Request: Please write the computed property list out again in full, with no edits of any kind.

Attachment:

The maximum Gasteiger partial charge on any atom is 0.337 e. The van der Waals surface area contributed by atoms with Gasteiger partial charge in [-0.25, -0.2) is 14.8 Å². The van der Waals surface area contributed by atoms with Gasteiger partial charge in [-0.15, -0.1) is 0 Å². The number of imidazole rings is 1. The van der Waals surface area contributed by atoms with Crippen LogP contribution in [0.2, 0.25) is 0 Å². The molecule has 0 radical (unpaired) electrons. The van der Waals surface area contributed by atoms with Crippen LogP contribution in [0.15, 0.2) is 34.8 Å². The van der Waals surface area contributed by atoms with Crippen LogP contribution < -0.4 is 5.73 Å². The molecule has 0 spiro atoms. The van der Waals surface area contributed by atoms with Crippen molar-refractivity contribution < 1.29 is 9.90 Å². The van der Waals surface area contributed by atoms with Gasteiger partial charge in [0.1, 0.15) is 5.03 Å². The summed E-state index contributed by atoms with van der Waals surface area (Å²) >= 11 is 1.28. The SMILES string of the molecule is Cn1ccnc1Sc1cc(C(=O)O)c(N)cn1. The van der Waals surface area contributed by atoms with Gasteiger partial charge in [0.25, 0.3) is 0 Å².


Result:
The maximum Gasteiger partial charge on any atom is 0.337 e. The van der Waals surface area contributed by atoms with Gasteiger partial charge in [-0.25, -0.2) is 14.8 Å². The van der Waals surface area contributed by atoms with Gasteiger partial charge in [-0.15, -0.1) is 0 Å². The number of imidazole rings is 1. The van der Waals surface area contributed by atoms with Crippen LogP contribution in [0.2, 0.25) is 0 Å². The molecule has 0 radical (unpaired) electrons. The van der Waals surface area contributed by atoms with Crippen LogP contribution in [0.15, 0.2) is 34.8 Å². The van der Waals surface area contributed by atoms with Crippen LogP contribution < -0.4 is 5.73 Å². The molecule has 0 spiro atoms. The van der Waals surface area contributed by atoms with Crippen molar-refractivity contribution < 1.29 is 9.90 Å². The van der Waals surface area contributed by atoms with Gasteiger partial charge in [0.1, 0.15) is 5.03 Å². The summed E-state index contributed by atoms with van der Waals surface area (Å²) >= 11 is 1.28. The SMILES string of the molecule is Cn1ccnc1Sc1cc(C(=O)O)c(N)cn1. The van der Waals surface area contributed by atoms with Gasteiger partial charge in [0.25, 0.3) is 0 Å².